content in a font their browser substitutes. That result can be
unpredictable. To avoid that 'mistake' the web publication only allows the
appropriate fonts.

The 8 web safe fonts are: Arial, Comic Sans, Courier, Georgia, Impact, Times
New Roman, Trebuchet, Verdana.


If you opt to ignore this web safe design you can disengage the safe font
setting. In a web publication go to Format, Font, and deselect the "show only
web font" option. Then all fonts on the system will be available.


David Bartosik - [MSFT MVP]
http://msmvps.com/blogs/dbartosik/articles/category/1922.aspx


-- 
Mary Sauer MSFT MVP
http://office.microsoft.com/
http://msauer.mvps.org/
news://msnews.microsoft.com

"Dan" <trader_9@hotmail.com> wrote in message 
news:IJSdnYkT85r-a93ZnZ2dnUVZ_tOdnZ2d@giganews.com...
> "Mary Sauer" <mary-sauer@mycolumbus.rr.com> wrote in
> news:u18BSHAXGHA.3440@TK2MSFTNGP02.phx.gbl:
>
>> Most folks have the 11 fonts that Publisher uses. They are part of
>> Windows and IE. I don't use Publisher as a web application. When I do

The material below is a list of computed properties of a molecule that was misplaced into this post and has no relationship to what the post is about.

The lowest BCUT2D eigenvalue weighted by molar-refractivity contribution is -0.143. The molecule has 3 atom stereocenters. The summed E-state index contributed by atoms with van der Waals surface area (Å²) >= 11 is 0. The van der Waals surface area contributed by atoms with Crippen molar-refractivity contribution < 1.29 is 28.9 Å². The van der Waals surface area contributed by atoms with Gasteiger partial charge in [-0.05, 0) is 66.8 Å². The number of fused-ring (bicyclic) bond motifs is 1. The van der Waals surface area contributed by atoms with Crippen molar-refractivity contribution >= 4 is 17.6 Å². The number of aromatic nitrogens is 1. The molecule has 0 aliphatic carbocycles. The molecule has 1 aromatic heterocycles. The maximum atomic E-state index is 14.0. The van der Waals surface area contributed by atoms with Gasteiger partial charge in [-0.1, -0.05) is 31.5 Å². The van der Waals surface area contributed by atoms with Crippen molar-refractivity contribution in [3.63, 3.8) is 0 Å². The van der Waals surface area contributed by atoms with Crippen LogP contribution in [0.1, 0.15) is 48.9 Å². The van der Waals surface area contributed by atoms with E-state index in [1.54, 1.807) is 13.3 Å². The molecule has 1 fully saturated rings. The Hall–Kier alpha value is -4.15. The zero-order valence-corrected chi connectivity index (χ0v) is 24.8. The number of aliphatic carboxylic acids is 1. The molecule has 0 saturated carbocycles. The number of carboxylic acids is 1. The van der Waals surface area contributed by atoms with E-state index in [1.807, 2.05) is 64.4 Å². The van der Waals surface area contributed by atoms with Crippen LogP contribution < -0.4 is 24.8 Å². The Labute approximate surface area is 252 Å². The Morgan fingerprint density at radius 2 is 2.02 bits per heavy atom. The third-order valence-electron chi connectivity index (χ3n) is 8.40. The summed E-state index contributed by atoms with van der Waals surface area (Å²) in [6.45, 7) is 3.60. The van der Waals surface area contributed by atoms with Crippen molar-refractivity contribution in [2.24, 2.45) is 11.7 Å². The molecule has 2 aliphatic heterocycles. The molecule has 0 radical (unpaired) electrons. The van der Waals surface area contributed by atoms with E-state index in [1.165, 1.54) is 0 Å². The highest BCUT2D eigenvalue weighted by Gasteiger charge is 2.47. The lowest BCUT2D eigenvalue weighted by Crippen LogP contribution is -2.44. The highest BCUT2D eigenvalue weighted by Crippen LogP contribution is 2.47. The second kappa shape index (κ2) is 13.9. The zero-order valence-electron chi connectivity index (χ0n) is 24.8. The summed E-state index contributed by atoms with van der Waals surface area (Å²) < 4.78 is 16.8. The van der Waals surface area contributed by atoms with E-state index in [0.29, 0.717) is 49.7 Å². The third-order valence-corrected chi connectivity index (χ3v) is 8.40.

>> want to use odd fonts for my web page I use an editing program and
>> turn the text into a .gif.
>>
>
> OK, I understand now that Publisher shows only the fonts that Microsoft
> feels that everyone viewing the web site will have on their own systems.
> Isn't there some way to "embed" a "non-standard" font with the document?
>
> Dan K. 


1
mary-sauer (6480)
4/15/2006 1:40:06 PM
The //tinyurl info was helpful for me, relative new at web design (I don't 
use Publisher).

This thread may have answered a question I have but let me ask it to confirm.

I too have found that I have a limited number of fonts being shown available 
when I work on a newsletter we will be sending out to some folk via email.  
It's our first attempt so big time learning curve.

Before I get the lectures about html via email let me say we are not 
spammers or emarketers in the bad sense.  The problem I'm having is that I 
can't find a better solution to present a formatted newsletter to email 
subscribers.  I can just send links to our web site but it looses some of its 
pazazz.  I'm open to suggestions!!!

So, the question is, if a users browser will substitute for non-web-safe